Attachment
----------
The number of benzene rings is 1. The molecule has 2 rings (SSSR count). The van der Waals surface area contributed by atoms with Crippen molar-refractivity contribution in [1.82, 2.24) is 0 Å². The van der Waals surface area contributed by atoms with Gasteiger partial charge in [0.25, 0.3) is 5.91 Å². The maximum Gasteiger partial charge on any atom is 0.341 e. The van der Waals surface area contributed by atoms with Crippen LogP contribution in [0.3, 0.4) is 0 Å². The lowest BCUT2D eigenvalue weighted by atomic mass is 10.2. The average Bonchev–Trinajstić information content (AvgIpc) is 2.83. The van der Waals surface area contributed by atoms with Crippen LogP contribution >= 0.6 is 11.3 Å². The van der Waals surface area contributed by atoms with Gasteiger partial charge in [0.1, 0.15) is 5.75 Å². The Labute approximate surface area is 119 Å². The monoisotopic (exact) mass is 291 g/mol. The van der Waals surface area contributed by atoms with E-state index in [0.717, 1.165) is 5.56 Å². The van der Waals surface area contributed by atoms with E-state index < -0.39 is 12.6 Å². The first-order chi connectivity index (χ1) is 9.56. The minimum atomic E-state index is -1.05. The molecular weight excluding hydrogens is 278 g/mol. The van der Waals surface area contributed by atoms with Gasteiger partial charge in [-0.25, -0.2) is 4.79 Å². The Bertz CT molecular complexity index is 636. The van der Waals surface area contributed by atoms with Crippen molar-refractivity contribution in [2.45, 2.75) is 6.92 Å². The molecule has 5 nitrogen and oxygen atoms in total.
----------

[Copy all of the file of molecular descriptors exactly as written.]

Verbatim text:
The number of benzene rings is 1. The molecule has 2 rings (SSSR count). The van der Waals surface area contributed by atoms with Crippen molar-refractivity contribution in [1.82, 2.24) is 0 Å². The van der Waals surface area contributed by atoms with Gasteiger partial charge in [0.25, 0.3) is 5.91 Å². The maximum Gasteiger partial charge on any atom is 0.341 e. The van der Waals surface area contributed by atoms with Crippen LogP contribution in [0.3, 0.4) is 0 Å². The lowest BCUT2D eigenvalue weighted by atomic mass is 10.2. The average Bonchev–Trinajstić information content (AvgIpc) is 2.83. The van der Waals surface area contributed by atoms with Crippen LogP contribution >= 0.6 is 11.3 Å². The van der Waals surface area contributed by atoms with Gasteiger partial charge in [0.1, 0.15) is 5.75 Å². The Labute approximate surface area is 119 Å². The monoisotopic (exact) mass is 291 g/mol. The van der Waals surface area contributed by atoms with E-state index in [0.717, 1.165) is 5.56 Å². The van der Waals surface area contributed by atoms with E-state index < -0.39 is 12.6 Å². The first-order chi connectivity index (χ1) is 9.56. The minimum atomic E-state index is -1.05. The molecular weight excluding hydrogens is 278 g/mol. The van der Waals surface area contributed by atoms with Gasteiger partial charge in [-0.25, -0.2) is 4.79 Å². The Bertz CT molecular complexity index is 636. The van der Waals surface area contributed by atoms with Crippen molar-refractivity contribution in [2.45, 2.75) is 6.92 Å². The molecule has 5 nitrogen and oxygen atoms in total.